The decision to close two of Scotland's coastguard stations is "wrong and deeply concerning", an MP has said.
Iain McKenzie hit out at the UK Government's changes, which have already seen the Forth coastguard station close while Clyde coastguard is also due to be axed.
Coastguard staff at Aberdeen have taken on responsibility for the Forth area and after the Clyde coastguard station closes, responsibility for the area will be divided between Belfast and Stornoway. Mr McKenzie spoke out as Westminster's Scottish Affairs Committee published a report on the issue.
The Labour MP for Inverclyde said: "The Government's decision to close two of Scotland's maritime rescue co-ordination centres is wrong and deeply concerning."
Mr McKenzie, a member of the committee, said MPs had heard from "a number of coastguard experts and the Save our Coastguard campaigners who agree that the decision to centralise and close coastguard stations will have major safety implications for the west coast of Scotland and will impact on services throughout Scotland".
In its report, the committee warned the closure of the Forth and Clyde coastguard stations would leave a "major gap in local knowledge among coastguards in the remaining four maritime rescue co-ordination centres (MRCCs)".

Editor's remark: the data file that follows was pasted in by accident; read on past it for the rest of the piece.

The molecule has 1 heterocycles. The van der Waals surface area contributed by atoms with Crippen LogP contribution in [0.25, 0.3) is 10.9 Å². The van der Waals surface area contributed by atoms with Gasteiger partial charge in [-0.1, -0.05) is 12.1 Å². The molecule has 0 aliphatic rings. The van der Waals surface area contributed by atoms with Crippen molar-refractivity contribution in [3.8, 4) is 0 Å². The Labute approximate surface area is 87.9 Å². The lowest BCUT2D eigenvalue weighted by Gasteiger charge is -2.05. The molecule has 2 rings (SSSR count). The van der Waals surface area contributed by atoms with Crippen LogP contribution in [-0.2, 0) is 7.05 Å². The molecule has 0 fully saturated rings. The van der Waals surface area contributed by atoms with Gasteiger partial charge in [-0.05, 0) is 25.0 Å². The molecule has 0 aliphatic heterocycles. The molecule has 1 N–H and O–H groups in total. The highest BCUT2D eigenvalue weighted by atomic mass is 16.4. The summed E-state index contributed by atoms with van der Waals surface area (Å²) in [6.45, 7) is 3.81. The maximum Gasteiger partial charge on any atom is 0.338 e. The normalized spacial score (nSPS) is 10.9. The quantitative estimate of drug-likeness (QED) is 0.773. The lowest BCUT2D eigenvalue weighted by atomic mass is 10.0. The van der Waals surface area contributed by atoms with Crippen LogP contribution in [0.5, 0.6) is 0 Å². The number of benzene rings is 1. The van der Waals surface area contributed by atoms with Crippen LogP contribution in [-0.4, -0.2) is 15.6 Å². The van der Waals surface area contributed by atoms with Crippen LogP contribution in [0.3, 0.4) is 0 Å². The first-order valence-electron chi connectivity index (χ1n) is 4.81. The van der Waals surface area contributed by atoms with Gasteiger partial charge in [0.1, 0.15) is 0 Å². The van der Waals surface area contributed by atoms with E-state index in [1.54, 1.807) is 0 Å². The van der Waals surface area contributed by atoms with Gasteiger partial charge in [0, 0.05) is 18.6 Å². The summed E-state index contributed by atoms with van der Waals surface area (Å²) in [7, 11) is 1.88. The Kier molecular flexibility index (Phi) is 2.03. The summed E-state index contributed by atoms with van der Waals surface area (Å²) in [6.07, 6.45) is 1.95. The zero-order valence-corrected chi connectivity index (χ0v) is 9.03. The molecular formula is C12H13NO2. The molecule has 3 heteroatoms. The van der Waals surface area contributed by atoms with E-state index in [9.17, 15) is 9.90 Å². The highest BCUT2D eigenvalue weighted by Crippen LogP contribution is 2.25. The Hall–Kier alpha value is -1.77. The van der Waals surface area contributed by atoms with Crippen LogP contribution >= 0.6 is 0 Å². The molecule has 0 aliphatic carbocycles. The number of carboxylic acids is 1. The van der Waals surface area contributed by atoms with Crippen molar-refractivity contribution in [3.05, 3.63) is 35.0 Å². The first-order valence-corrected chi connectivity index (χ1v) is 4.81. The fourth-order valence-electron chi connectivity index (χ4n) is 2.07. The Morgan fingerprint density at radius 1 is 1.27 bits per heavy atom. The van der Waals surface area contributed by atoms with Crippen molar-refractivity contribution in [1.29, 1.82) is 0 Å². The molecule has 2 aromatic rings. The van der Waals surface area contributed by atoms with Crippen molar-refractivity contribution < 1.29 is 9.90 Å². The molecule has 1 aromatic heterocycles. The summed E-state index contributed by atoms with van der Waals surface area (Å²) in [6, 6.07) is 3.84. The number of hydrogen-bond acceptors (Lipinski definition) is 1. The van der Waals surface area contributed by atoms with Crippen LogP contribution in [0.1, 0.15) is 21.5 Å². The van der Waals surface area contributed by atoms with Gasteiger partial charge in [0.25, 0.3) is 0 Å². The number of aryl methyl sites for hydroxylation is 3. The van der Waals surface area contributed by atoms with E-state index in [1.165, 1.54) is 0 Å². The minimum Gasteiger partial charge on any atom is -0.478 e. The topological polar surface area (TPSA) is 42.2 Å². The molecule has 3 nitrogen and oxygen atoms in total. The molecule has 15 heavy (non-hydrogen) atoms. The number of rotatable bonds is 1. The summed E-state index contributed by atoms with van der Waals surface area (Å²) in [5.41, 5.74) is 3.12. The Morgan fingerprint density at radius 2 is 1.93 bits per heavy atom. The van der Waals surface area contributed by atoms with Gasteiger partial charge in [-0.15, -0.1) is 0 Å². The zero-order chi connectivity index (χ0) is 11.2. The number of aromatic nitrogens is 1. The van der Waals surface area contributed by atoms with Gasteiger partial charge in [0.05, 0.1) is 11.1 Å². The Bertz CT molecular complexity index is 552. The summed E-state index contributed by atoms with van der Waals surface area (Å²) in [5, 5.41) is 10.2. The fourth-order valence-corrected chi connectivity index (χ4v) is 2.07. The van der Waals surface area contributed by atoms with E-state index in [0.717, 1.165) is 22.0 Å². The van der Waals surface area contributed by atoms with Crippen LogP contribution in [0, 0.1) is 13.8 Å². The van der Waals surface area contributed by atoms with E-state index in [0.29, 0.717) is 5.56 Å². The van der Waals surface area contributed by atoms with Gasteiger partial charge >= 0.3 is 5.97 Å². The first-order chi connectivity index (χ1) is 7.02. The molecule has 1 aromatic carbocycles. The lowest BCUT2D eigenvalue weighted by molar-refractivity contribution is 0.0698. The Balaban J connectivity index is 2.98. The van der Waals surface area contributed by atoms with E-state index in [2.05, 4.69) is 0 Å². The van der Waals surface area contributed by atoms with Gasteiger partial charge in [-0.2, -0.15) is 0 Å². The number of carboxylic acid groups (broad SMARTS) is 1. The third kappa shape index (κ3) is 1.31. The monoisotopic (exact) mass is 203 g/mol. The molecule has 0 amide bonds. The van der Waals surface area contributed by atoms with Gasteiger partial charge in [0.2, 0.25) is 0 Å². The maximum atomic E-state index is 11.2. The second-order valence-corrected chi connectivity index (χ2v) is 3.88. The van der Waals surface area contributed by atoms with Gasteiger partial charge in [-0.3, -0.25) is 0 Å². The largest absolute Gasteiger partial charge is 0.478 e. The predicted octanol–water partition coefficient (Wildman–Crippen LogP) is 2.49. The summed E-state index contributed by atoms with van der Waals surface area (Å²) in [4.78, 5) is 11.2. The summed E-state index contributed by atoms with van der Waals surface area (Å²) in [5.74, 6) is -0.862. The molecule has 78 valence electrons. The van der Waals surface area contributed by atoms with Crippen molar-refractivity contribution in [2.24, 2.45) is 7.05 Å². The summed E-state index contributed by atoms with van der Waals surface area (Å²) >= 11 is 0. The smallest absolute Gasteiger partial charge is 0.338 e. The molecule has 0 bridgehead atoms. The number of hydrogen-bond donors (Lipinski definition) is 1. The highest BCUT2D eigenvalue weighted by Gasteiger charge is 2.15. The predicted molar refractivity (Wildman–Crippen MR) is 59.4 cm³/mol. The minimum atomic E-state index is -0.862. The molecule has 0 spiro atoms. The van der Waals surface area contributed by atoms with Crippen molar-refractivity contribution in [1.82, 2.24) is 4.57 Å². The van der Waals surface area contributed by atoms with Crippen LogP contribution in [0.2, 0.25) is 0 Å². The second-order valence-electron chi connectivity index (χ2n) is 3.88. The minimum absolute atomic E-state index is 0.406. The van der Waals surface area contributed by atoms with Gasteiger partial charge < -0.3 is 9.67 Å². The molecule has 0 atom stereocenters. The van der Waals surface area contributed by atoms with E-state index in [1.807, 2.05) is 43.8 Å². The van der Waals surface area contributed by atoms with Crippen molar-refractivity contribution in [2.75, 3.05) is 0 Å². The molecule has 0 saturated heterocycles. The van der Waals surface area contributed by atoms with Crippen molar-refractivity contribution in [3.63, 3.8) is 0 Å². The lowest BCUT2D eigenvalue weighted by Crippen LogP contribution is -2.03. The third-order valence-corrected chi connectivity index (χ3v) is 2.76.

MPs on the committee accepted the Government had "pledged to have effective measures in place" before the Clyde station closes at the end of this year - describing this as "essential".
They said: "The Government must not only ensure that these measures are in place, but take steps to reassure the public that they are in place, and that there will be no loss of operational efficiency nor any threat to members of the public because of a shortfall in local knowledge."
In their report, the MPs stated they had "yet to hear a convincing rationale for the decision to close Clyde and Forth MRCCs". They added that even if it was necessary to close two stations, they had "heard no satisfactory explanation for the fact that the central belt of Scotland, where the population is most densely concentrated, should be left without a coastguard station, and will instead be served from Belfast and Aberdeen".
Transport Minister Stephen Hammond stressed that safety remained the Government's "top priority" as he said: "Our reforms to modernise the coastguard will deliver a more resilient, fully-networked rescue co-ordination system benefiting all parts of the UK, including Scotland."